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THE RULES OF HOLLYWOOD

When Things Get Retch-ed, Head for the Door

April 09, 2006|Trish Soodik | Trish Soodik has written for stage, screen and television. Her play "The 60s" will open at the Pacific Resident Theater next month.

Years ago, I was writing for a show produced by Castle Rock. Another show by the same company was starting up just down the hall. It was called "Seinfeld." Ours was supposed to be the hit.

Right there is the story of my life. But that's not what I want to talk about.

As it turned out, the person who created our show--the "show runner"--was a really nice guy. Always a bad sign. Nice guys get murdered in this business. Or, even worse, replaced. And that's what happened here.

He was replaced by a "team" of show runners. A team is two people who together can make your life twice as miserable. Our writers' room was all abuzz about these guys. We knew that they were Hollywood veterans; one had worked on "MASH" for years, and the other had written a couple of successful movies. So we were cautiously excited. Then the plumber arrived.

A day before they were to take over the show, a plumber came in to alter all of the hardware in the executive bathroom. He brought everything one needed for handicap access. A special toilet, some safety bars for the shower. And we all thought that was great. Great that the studio did not discriminate against people with disabilities.

We were all aflutter when our new show runners arrived the next day. As they walked by, we sat in our chairs in jaw-dropping silence and watched them slowly, and I mean sloooooooowly, make their way to their offices. It was frightening. We had been told that they were old, but it was now quite obvious that this had been a polite way of saying they might die any minute.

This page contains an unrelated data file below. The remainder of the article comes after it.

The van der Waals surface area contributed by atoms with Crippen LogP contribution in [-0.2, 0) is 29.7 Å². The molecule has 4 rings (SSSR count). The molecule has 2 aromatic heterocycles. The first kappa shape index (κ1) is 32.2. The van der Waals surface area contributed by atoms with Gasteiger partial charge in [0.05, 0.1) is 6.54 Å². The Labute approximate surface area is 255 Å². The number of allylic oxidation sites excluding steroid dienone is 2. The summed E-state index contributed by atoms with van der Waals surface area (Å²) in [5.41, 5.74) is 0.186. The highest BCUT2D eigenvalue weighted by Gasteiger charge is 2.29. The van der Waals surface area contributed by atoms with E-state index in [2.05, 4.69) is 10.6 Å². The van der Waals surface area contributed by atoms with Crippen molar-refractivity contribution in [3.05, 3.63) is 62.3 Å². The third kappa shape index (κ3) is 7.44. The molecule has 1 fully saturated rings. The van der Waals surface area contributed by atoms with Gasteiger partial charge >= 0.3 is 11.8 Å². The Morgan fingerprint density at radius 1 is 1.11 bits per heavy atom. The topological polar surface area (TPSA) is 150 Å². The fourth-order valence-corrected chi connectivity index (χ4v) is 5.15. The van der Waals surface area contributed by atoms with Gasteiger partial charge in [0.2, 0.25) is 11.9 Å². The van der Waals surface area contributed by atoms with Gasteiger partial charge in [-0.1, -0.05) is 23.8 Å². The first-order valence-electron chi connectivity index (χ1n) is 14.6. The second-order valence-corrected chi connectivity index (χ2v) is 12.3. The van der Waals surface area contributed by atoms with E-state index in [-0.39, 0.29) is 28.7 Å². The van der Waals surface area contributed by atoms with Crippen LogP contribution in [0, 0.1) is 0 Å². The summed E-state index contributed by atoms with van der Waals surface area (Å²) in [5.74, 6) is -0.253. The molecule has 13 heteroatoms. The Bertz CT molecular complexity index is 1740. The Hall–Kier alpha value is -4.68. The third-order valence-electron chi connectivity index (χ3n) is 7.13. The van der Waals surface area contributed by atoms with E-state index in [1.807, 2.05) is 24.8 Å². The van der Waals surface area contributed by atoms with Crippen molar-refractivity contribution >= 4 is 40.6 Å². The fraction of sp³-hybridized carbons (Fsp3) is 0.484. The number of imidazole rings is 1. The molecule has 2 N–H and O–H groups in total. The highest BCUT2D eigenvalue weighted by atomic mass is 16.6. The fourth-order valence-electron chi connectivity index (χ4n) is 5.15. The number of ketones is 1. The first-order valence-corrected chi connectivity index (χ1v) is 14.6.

The tall, skinny one seemed to have no idea where he was or what he was doing. The other was in a wheelchair and had emerged from the elevator vomiting into a paper sack.

I am going to stop here to tell you that all of this is true. And all that I am about to tell you is also true. It feels even to me that I am making this up as I relate this story, but there were other people in the room and you know who you are.

It seems that our vomiting show runner had been a very fat man who could not stop eating, so he had his stomach stapled. Apparently the stapling did not go very well. He was having complications. Like vomiting and not being able to walk. The poor man spent most of the day throwing up or on the toilet. In between, we tried to write comedy. We never really saw the other guy because he was always in his office trying to figure out what he was doing there.

The guy in the wheelchair seemed to have good ideas. But he could barely speak. His throat was irritated from his complications. I cannot explain what it was like to sit there day after day watching a man regurgitate over and over into a paper sack. And trying to be funny at the same time.

Well, obviously, we failed. "Seinfeld" went on to be "Seinfeld," and our show was unfunny and watched by practically no one. The show runners tired easily, and that was a good thing because they would go home early, giving us few assignments. We would sit in the writers' room and either laugh or cry, depending on our mood.

Big Important Rule: Always find out the history of your show runner before you sign on. Ask around. IMDb them. Find out everything you can about them, even if it means calling their ex-husbands or wives. And if your show runner is switched midstream, leave. Just walk out of that writers' room as fast as you can. There is always a better job right around the corner.

At least that's what I was told.

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